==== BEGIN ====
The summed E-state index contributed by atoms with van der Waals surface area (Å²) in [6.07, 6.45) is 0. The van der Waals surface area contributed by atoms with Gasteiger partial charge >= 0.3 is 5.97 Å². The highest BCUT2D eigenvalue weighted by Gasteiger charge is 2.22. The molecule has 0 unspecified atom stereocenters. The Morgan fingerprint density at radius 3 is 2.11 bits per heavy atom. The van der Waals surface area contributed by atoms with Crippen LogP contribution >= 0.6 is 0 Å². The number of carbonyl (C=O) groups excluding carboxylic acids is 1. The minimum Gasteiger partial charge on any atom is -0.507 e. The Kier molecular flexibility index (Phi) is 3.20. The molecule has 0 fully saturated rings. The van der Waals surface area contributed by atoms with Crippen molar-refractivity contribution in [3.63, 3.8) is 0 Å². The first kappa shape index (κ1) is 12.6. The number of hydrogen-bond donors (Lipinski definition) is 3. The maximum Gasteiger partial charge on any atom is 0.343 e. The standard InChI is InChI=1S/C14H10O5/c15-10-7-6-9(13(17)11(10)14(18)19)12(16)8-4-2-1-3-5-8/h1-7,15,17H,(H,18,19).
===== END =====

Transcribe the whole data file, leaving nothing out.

The summed E-state index contributed by atoms with van der Waals surface area (Å²) in [6.07, 6.45) is 0. The van der Waals surface area contributed by atoms with Gasteiger partial charge >= 0.3 is 5.97 Å². The highest BCUT2D eigenvalue weighted by Gasteiger charge is 2.22. The molecule has 0 unspecified atom stereocenters. The Morgan fingerprint density at radius 3 is 2.11 bits per heavy atom. The van der Waals surface area contributed by atoms with Crippen LogP contribution >= 0.6 is 0 Å². The number of carbonyl (C=O) groups excluding carboxylic acids is 1. The minimum Gasteiger partial charge on any atom is -0.507 e. The Kier molecular flexibility index (Phi) is 3.20. The molecule has 0 fully saturated rings. The van der Waals surface area contributed by atoms with Crippen molar-refractivity contribution in [3.63, 3.8) is 0 Å². The first kappa shape index (κ1) is 12.6. The number of hydrogen-bond donors (Lipinski definition) is 3. The maximum Gasteiger partial charge on any atom is 0.343 e. The standard InChI is InChI=1S/C14H10O5/c15-10-7-6-9(13(17)11(10)14(18)19)12(16)8-4-2-1-3-5-8/h1-7,15,17H,(H,18,19).